In one of the interviews with the nation, the young vibrant administrator says “We are tinkering around with uncoordinated, knee-jerk, short-term solutions,” and he says this was the reason why healthcare has stalled.
Today when one walks into the gates of Pumwani, it is more than a village elevated canteen turned into a state of art and world-class facility with a modern working theatre comprised of four wings, a well equipped Newborn Unit, and a High Dependency Unit.
HDU unit in Pumwani
What has gotten the eye of Kenyans most is the HDU unit in Pumwani that has breath a sigh of relief, Whereas doctors, in keeping with the Hippocratic Oath, are required to urgently attend to patients in need of emergency services such as being placed under Intensive Care Unit (ICU), the Financial Standard found that most hospitals apart from public and missionary facilities have insisted on the patients depositing a certain amount of money as a pre-condition to being treated. They have blamed this on the increasing cases of default.
On the other end, a mother delivering but turns out to have complications related to birth doesn’t need such amounts of cash to get the facilities in this center of excellence. Mosiria insists that HDU services should be a property in any public hospital as the burgeoning costs of healthcare may drive poverty into so many households, worse he says this should not happen to expectant mothers who have no choice.
An Investigation done last year by the Financial Standard established that there is a huge demand for deposit across all the major hospitals. At Nairobi Hospital, the deposit required for ICU stands at about Sh600,000, the same as for Mater Hospital, while MP Shah’s stands at Sh450,000.
Bed charges at the ICU facilities per day range between Sh35,000 and Sh45,000. At the Kenyatta National Hospital (KNH), deposit for high Dependency Unit (HDC) stands at Sh200,000, while bed charges per nightstand at Sh15,000. Deposit for normal admission at its private wing stands at Sh150,000 where bed charges per night are Sh4,000. Mosiria says that goodwill from the Nairobi governor and several consultative meetings aided in coming up with a solution to admit mothers in the facility.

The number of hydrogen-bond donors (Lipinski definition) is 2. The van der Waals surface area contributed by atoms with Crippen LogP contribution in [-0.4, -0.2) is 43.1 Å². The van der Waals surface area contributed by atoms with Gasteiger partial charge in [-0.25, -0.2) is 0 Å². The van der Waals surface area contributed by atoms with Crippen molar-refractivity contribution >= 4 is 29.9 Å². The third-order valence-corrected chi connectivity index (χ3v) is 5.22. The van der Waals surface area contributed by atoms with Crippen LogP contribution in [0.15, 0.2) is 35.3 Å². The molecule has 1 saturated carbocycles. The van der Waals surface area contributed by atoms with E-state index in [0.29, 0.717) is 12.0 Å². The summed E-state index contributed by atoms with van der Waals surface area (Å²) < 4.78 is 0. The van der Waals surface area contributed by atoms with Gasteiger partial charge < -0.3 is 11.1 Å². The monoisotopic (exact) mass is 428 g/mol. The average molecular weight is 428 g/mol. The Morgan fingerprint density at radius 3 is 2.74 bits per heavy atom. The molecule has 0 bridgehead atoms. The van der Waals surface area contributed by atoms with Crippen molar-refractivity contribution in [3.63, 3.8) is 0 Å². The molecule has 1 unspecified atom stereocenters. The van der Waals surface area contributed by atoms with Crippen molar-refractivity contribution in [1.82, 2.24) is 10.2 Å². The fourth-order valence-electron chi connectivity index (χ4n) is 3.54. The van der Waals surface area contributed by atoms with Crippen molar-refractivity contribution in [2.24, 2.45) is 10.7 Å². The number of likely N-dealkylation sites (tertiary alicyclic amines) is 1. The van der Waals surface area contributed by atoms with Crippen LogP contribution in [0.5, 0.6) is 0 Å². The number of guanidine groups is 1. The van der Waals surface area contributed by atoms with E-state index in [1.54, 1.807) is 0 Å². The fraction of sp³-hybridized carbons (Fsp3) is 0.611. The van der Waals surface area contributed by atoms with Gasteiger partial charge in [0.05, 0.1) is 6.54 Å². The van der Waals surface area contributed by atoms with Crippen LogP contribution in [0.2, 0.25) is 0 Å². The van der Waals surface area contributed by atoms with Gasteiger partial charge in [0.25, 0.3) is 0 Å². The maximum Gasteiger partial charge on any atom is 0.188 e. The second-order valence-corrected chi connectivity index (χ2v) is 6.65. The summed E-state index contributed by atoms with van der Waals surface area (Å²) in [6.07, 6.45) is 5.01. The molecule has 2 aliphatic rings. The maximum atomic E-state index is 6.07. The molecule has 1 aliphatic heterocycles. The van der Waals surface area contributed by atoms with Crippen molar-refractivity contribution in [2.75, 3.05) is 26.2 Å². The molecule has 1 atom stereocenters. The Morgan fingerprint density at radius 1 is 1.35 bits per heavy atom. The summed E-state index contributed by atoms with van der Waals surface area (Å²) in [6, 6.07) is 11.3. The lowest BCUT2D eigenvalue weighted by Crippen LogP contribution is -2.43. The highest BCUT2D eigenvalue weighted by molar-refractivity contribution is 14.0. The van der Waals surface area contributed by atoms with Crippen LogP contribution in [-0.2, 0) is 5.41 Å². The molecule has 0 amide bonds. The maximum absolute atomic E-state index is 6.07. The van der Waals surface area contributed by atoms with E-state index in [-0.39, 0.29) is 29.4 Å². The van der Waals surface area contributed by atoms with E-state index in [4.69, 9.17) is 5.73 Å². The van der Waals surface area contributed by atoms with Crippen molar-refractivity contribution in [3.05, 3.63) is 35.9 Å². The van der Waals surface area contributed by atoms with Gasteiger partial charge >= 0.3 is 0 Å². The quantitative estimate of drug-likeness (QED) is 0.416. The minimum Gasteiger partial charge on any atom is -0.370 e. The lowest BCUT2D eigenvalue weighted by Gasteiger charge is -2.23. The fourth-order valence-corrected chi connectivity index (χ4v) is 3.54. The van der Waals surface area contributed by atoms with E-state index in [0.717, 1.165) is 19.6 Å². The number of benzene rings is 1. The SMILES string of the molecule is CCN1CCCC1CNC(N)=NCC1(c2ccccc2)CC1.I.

Kenya’s first lady Margaret says she is ready to make a visit to the facility and meet the former Nairobi University student leader cum current Pumwani Maternity Hospital for formal sessions on improving maternal health care across the country which will be in line with WHO recommendations of improving healthcare by reducing the maternal mortality.
Kenya’s healthcare system has been on a rollercoaster. Lack of proper equipment ‘and expertise, poor service delivery ‘and inadequate medication are some of the challenges the sector has suffered but for Pumwani Maternity Hospital, at least one can walk out shoulder high for the state of art services offered despite its image as a public facility.
Mosiria has proven that proper systems are the solution to the ailing healthcare system and not only matters to do with market regulation and staffing.
He says any institution must always prioritize its workers because this is what will ensure quality service delivery to the clients, but what Kenyan institutions are typified of is putting clients as the center of profits and growth leaving a poorly motivated workforce wincing in pain due to poor working conditions.
Thumps up to one Geoffrey Mosiria.